If anyone ever saw the first draft of my first book they would have been horrified. Following the advice of others, I never edited as I went. Instead, I wrote gibberish but I was happy as long as I got the story out. Riddled with spelling, punctuation and grammatical errors, editing that draft was the single most grueling task I have encountered since deciding to publish. It was miserable, and if you don’t believe me scroll back on my Twitter feed and you will see how many times I complained about it. Believe me, it was bad.
It’s all a learning process…
Everything I have worked on over the last year has been a learning process. From building my own website and starting social media accounts, to editing and formatting my books I have had to google, research and rely on others for help. (A quick thank you to all who have endured my numerous questions.) As time has gone by I’ve coming to learn what works for some, doesn’t work for me. The dirty, awful, no good, very bad first draft that took me what felt like months to edit, wasn’t working. That’s when I started to listen to the advice of others. The ones who don’t shout from the rooftops the “right way” to be a writer. It was the mention of it in a podcast, then another mention in a blog post, finally the topic that came up in a video I watched. Slowly but surely I learned not all writers wait to edit. Many of them do it as they go. Most of the ones who do, just happen to be a Pantser like I am.
Editing while writing…
Since I don’t plot and outline my books I don’t usually know what is going to happen next. This means I have no choice sometimes but to go back to previous chapters and rewrite a scene or even name a unnamed character. It’s never bothered me to do that but what I didn’t realize is I was already editing as I went. Editing has multiple steps and I am by no means a expert so I won’t try talking about it here. However, there are a lot of resources online if you’re looking. If you have been following along for a while then you know I have a contemporary romance series that has already been written. I am working on revisions and edits. Needless to say all of my first drafts are pretty messy but with book 2, titled Unstoppable, I made edits as I was revising. Let me just tell you, it made a world of a difference.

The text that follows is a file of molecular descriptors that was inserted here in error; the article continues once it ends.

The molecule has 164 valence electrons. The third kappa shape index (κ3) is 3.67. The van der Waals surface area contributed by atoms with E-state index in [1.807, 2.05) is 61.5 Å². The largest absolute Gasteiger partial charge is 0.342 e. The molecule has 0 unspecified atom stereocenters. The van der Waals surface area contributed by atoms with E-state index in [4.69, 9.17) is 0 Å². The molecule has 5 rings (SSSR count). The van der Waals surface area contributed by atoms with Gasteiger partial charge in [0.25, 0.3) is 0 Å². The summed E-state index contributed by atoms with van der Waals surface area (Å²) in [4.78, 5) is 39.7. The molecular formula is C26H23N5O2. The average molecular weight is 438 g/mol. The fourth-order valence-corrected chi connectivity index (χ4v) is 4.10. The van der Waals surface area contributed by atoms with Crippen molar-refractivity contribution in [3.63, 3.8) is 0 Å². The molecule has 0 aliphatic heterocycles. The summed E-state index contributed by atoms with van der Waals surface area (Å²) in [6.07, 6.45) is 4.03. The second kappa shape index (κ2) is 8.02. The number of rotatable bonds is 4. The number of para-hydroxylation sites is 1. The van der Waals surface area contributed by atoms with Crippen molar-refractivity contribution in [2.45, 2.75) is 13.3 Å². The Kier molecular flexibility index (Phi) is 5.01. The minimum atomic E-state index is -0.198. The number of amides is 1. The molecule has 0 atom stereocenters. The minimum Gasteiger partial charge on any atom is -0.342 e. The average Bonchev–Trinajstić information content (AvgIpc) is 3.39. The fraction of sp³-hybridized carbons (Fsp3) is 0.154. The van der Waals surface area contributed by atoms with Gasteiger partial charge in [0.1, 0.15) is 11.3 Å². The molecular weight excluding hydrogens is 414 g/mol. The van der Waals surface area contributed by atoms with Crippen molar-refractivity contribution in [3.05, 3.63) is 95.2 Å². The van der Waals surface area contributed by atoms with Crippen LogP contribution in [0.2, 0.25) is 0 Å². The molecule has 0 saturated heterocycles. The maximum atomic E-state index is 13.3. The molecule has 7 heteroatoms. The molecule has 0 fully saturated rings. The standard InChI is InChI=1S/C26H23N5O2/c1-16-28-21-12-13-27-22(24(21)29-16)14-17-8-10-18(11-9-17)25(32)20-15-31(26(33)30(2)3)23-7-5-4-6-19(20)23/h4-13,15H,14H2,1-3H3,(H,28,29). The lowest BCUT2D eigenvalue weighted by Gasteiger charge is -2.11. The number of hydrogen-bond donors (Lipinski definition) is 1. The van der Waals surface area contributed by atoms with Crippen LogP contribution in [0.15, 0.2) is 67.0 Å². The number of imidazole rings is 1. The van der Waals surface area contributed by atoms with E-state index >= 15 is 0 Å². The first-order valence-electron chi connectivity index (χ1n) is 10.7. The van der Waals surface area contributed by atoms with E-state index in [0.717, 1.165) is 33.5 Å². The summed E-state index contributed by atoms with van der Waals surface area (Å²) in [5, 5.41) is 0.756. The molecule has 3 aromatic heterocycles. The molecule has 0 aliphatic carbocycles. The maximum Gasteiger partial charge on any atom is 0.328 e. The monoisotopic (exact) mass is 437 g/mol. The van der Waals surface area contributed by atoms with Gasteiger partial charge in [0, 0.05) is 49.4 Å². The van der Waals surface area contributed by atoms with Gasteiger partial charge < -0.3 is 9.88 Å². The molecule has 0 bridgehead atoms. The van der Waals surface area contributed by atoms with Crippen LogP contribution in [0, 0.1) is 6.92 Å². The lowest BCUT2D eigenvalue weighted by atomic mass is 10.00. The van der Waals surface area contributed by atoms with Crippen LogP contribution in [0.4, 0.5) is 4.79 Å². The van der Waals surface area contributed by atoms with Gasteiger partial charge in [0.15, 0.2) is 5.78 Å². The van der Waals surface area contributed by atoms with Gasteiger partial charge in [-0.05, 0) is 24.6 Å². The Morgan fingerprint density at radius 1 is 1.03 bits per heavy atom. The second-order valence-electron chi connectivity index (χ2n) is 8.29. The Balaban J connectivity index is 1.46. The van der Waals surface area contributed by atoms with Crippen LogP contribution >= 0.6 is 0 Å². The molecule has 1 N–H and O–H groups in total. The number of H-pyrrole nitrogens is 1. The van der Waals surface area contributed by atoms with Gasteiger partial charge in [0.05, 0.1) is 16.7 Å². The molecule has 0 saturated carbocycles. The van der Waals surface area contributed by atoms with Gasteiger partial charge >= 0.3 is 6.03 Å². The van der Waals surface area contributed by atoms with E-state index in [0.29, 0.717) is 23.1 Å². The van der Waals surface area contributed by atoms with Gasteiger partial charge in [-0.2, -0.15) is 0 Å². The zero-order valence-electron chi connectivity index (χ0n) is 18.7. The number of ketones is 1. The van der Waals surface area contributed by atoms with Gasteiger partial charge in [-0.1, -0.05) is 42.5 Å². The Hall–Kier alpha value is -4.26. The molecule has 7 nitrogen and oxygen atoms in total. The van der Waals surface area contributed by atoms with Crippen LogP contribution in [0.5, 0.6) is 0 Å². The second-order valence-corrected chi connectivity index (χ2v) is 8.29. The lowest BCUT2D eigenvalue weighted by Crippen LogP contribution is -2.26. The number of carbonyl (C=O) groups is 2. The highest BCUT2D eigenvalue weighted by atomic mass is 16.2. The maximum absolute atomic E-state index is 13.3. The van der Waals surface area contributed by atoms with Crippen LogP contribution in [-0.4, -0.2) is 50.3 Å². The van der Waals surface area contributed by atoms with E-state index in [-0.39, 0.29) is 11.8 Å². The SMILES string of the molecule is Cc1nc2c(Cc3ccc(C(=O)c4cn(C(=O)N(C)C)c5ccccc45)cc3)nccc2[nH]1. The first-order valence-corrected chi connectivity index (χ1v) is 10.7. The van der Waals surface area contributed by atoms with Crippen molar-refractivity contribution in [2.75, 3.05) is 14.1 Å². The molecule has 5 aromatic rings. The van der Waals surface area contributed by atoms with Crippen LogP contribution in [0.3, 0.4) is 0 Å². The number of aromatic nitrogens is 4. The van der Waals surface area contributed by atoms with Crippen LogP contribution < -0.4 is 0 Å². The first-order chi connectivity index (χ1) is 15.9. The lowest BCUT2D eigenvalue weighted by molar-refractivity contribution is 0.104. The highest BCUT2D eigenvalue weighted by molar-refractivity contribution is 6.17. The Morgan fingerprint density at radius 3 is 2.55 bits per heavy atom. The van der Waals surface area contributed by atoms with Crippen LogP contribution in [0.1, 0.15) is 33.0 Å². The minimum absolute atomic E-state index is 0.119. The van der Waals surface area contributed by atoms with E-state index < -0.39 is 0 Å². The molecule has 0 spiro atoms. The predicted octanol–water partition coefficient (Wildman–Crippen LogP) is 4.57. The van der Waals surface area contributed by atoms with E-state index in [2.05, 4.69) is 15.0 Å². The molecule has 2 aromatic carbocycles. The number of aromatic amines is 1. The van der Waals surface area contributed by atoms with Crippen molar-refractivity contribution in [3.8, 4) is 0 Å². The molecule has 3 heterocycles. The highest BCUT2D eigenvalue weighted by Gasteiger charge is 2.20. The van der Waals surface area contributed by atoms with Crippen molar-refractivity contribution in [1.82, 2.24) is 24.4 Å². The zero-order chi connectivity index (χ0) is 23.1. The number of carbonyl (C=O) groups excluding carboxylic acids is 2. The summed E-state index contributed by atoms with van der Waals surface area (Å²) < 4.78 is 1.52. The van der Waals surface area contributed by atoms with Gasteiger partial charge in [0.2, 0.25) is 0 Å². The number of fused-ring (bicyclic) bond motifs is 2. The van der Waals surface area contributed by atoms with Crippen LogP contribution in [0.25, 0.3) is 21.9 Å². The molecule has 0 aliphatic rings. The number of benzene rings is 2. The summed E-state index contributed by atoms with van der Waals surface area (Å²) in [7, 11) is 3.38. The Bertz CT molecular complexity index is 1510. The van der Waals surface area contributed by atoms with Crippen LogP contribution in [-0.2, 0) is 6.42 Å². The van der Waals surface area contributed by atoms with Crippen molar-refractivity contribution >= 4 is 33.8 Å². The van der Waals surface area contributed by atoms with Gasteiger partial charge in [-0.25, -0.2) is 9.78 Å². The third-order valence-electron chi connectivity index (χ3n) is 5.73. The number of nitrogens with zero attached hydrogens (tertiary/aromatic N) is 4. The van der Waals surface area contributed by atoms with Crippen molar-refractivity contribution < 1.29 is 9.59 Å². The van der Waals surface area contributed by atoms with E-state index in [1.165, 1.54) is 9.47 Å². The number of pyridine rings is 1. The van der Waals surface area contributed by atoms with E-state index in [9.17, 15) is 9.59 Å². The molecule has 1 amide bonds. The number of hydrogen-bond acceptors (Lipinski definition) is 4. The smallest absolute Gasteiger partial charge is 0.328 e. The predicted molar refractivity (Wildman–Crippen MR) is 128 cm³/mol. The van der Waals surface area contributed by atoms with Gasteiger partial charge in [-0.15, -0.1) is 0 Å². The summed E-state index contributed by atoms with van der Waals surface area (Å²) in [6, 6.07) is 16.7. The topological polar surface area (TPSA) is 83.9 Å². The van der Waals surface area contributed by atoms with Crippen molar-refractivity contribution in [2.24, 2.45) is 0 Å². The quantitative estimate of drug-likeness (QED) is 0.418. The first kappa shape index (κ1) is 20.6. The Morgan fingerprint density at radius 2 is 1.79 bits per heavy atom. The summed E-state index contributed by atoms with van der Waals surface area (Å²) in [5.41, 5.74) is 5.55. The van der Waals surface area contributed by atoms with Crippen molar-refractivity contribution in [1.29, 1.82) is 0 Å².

The Final Read Through
I feel that every time a writer reads through their story they should enjoy it. I’m currently doing my final read through for Unstoppable and I genuinely love the story. Which is a great feeling! I’m sure I will have changes once my beta readers get their hands on it but I can honestly say it feels good to have a finished product I’m so proud of. Each time I revised it or made changes it continued to get better and that’s the way it should be. I know not every book will go this way, I’m sure I will have a love, hate relationship with some of my characters but for now I’m pleased, and I’ll take it.
If you are a writer how did your final read through go? Were you in love with your story or did you feel like it still needed a lot of work?
4 thoughts on “A Clean First Draft”
I love the way how realistically it’s written. Really love these words:
“As time has gone by I’ve come to learn what works for some, doesn’t work for me…”
It’s so relatable n insightful. I have been throu’ such edges of dilemma many times… n when my mind is not working, it’s worth googling things around or to discuss w/ others. And sometimes, having conversation w/ others does really help us all answering to our questions, undisguised.
Niely blogged, Nikki. Looking forward to ur latest posts n work. Keep it up!
Thank you! As in all things in life this writing thing has been a lot of trial and error!
I absolutely edit as I go, but at the same time, I don’t harp on making it perfect before moving on. I know that I’m coming back to these pages anyway, to expand, to make clearer, to change words so I don’t use the same adjective three times on a page… It’s a balance. My first draft is better than many published books I’ve picked up and discarded, but it’s also far from complete. Continuity errors alone require a draft or two!
I wish I had thought that threw a year ago when I started these things. But I will say making the changes even in my first set of revisions has been a massive help!